'Boring' Kings stun Rangers, take 3-0 series lead
JUN 10, 2014 12:56a ET
NEW YORK -- A single victory stands between the Los Angeles Kings and the Stanley Cup.
Coincidentally, 3-0 also happens to be the series lead the Kings have in the Stanley Cup Final. It's the first time L.A. has gone up 3-0 in the postseason this year and the first time since the 2012 playoffs.
It's looking a lot like the same road map they followed in the Final two years ago: Two overtime wins and a shutout. But don't let the team fool you - Wednesday's game is just another game in the minds of the Kings.
"We're not going to think about that," said center Anze Kopitar. "We're going to go about our own business."
It was prototypical Kings hockey at its finest.
Gritty defense, key shot-blocking, big hits and a few timely goals. It might have lacked some fireworks but that's the Kings' game.
"It's pretty boring, nothing flashy, but we'll take it," Kopitar said. "We realize that this kind of hockey got us here, and it's going to take us from here on out. We just got to make sure we keep playing like that."
Goaltender Jonathan Quick was the star for the first time all postseason. The 2012 Conn Smythe Award winner returned to his old form after a tough run in this year's edition of the playoffs. The Kings were out-shot 32-15 and Quick barely even flinched.
"I think that's a result of Quickie getting dialed in," said Kings' captain Dustin Brown. "He's been making key saves at key times and tonight he was the reason we won the game, quite honestly."
After falling behind 2-0 in the first two games of the series, the Kings shocked the Rangers and silenced the packed Garden when Jeff Carter scored with less than a second left in the first period.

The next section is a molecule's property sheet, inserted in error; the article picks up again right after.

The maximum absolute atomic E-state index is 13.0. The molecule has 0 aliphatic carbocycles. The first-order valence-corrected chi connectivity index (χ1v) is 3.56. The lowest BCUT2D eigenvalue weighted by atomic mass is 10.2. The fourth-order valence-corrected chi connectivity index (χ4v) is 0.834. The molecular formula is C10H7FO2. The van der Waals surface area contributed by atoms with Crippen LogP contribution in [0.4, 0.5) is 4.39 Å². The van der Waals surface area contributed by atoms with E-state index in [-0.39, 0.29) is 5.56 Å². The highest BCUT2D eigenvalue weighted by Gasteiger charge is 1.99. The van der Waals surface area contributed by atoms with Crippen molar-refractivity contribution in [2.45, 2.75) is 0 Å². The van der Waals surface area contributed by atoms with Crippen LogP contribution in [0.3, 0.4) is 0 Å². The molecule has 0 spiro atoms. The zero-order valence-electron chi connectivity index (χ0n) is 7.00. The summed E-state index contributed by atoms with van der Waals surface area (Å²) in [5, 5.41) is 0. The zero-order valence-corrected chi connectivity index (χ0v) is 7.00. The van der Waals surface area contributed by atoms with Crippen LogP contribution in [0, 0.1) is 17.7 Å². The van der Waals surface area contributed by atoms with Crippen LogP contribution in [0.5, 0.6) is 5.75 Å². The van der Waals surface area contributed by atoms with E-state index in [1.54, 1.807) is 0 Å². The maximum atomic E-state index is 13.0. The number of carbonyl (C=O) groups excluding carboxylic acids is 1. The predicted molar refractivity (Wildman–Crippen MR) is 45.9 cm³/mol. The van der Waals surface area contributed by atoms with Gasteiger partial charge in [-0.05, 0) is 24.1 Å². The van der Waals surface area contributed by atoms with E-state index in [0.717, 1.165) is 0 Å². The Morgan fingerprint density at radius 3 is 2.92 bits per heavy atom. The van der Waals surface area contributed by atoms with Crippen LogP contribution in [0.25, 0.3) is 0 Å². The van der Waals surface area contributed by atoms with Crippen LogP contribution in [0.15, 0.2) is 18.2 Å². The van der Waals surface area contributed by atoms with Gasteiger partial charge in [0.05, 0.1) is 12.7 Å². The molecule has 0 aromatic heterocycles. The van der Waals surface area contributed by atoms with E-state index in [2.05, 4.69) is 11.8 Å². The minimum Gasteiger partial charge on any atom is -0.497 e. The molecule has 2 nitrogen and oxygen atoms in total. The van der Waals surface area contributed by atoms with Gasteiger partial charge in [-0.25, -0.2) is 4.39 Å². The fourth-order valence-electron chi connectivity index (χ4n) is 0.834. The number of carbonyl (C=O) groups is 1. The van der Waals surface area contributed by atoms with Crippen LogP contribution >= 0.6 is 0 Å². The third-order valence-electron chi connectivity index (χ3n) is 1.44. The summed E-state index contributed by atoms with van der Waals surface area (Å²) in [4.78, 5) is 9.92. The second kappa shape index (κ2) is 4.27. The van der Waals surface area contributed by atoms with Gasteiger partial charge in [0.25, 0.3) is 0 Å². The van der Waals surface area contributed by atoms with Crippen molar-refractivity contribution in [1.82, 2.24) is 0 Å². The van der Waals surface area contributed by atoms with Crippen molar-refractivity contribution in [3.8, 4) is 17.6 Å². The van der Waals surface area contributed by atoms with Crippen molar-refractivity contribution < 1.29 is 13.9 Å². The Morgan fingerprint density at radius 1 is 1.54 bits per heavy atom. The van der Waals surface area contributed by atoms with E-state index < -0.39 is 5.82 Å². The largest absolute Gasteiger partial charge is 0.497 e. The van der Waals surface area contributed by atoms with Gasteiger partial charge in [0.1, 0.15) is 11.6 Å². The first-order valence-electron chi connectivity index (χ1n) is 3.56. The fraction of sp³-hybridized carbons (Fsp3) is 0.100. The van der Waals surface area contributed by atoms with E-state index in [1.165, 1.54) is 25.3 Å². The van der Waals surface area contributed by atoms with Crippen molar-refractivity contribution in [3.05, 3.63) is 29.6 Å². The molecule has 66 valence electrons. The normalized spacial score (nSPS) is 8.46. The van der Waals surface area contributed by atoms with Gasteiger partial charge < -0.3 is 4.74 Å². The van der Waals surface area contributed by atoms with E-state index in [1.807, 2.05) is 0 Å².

A sharp wrister high over goaltender Henrik Lundqvist and New York was never the same.
"I was reacting low and it went high and it's just one of those plays where with a little luck there that puck ends up in the netting or in the glass," Lundqvist said. "But unfortunately with half a second left it ended up in our net. It was a tough play."
"That was a big goal: Their team almost went into the room thinking it was going to be 0-0, next thing you know, it was 1-0 us," said Kings defenseman Drew Doughty. "That's definitely a downer for them. They're thinking, 'Ok, we're alright right now.' And then the goal goes in and it's, 'Uh oh, maybe this game isn't going to turn out the way we want.'"
Rangers head coach Alain Vigneault was succinct and to the point when asked what went wrong. Taking a page from of his oppositions' book, Vigneault sounded more like Darryl Sutter when he simply said, "Couldn't score."
It was the first complete, 60-minute effort by the Kings in the series. Despite being out-shot, they out-played the Blueshirts in all facets. Special teams was an especially integral aspect as the minutes began to mount in the second period. But L.A. killed off all six penalties and Jake Muzzin's game-winner was scored on the power play.
"PK was a big reason why we won," Doughty said. "Guys were laying out, doing everything we possibly could to not allow them to score. Guys were blocking shots, were making good plays to get the puck all the way down the ice and Quickie made some big saves."
Mike Richards also scored, which was his first since the Freeway Faceoff Series, and Justin Williams earned a point in his fifth-straight game. Williams has scored points in 15 of 24 playoff games and is quickly shedding the "Mr. Game 7" nickname as he continues his exceptional production in each game.
One more game. It seems so close, yet unbelievably far away. The Kings were in this exact same position two years ago with the team just across the river in New Jersey. The Devils won Games 4 and 5. But a seed of doubt was never planted two years ago. At no point in 2014 - not down 3-0 to San Jose, 2-0 to Anaheim or in Game 7 against the defending Stanley Cup champion Blackhawks - was there ever any doubt.
"It's a grind," Brown said. "But going into this postseason and the way this team is built and the way we've played over the past few postseasons, we're never the best team in the regular season, but we found ways to play playoff hockey at the right time."